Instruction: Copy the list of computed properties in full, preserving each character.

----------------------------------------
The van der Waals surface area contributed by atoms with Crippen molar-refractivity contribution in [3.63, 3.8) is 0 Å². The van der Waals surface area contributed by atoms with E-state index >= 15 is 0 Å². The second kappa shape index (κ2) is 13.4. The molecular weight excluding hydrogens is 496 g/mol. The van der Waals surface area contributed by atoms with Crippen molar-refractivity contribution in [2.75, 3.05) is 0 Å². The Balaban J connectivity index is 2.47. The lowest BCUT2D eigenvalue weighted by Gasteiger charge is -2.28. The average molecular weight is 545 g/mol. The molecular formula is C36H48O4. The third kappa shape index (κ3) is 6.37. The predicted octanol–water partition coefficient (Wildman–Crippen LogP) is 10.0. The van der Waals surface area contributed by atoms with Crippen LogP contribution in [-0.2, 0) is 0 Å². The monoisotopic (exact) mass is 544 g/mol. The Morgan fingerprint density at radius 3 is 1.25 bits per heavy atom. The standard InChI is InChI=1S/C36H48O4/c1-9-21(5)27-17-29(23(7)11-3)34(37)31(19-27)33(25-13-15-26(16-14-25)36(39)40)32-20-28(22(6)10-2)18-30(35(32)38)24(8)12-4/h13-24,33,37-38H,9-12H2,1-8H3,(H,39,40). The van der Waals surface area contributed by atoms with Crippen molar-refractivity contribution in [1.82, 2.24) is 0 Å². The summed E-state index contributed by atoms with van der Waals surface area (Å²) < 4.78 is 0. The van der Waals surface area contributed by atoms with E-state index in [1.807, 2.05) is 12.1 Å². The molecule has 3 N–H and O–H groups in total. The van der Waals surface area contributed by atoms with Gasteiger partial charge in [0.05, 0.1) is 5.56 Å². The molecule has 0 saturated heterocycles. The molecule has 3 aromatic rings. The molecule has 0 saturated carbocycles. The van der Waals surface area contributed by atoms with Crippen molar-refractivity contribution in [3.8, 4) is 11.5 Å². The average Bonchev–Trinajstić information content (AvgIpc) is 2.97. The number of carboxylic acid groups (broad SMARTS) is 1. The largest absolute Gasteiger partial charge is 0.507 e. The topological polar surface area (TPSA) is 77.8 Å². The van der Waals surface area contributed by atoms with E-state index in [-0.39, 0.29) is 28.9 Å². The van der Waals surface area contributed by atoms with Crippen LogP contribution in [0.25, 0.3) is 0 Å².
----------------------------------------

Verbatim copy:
The van der Waals surface area contributed by atoms with Crippen molar-refractivity contribution in [3.63, 3.8) is 0 Å². The van der Waals surface area contributed by atoms with E-state index >= 15 is 0 Å². The second kappa shape index (κ2) is 13.4. The molecular weight excluding hydrogens is 496 g/mol. The van der Waals surface area contributed by atoms with Crippen molar-refractivity contribution in [2.75, 3.05) is 0 Å². The Balaban J connectivity index is 2.47. The lowest BCUT2D eigenvalue weighted by Gasteiger charge is -2.28. The average molecular weight is 545 g/mol. The molecular formula is C36H48O4. The third kappa shape index (κ3) is 6.37. The predicted octanol–water partition coefficient (Wildman–Crippen LogP) is 10.0. The van der Waals surface area contributed by atoms with Crippen LogP contribution in [-0.2, 0) is 0 Å². The monoisotopic (exact) mass is 544 g/mol. The Morgan fingerprint density at radius 3 is 1.25 bits per heavy atom. The standard InChI is InChI=1S/C36H48O4/c1-9-21(5)27-17-29(23(7)11-3)34(37)31(19-27)33(25-13-15-26(16-14-25)36(39)40)32-20-28(22(6)10-2)18-30(35(32)38)24(8)12-4/h13-24,33,37-38H,9-12H2,1-8H3,(H,39,40). The van der Waals surface area contributed by atoms with Crippen molar-refractivity contribution in [1.82, 2.24) is 0 Å². The summed E-state index contributed by atoms with van der Waals surface area (Å²) < 4.78 is 0. The van der Waals surface area contributed by atoms with E-state index in [1.807, 2.05) is 12.1 Å². The molecule has 3 N–H and O–H groups in total. The van der Waals surface area contributed by atoms with Gasteiger partial charge in [0.05, 0.1) is 5.56 Å². The molecule has 0 saturated heterocycles. The molecule has 3 aromatic rings. The molecule has 0 saturated carbocycles. The van der Waals surface area contributed by atoms with Crippen molar-refractivity contribution in [3.8, 4) is 11.5 Å². The average Bonchev–Trinajstić information content (AvgIpc) is 2.97. The number of carboxylic acid groups (broad SMARTS) is 1. The largest absolute Gasteiger partial charge is 0.507 e. The topological polar surface area (TPSA) is 77.8 Å². The van der Waals surface area contributed by atoms with E-state index in [-0.39, 0.29) is 28.9 Å². The van der Waals surface area contributed by atoms with Crippen LogP contribution in [0.25, 0.3) is 0 Å².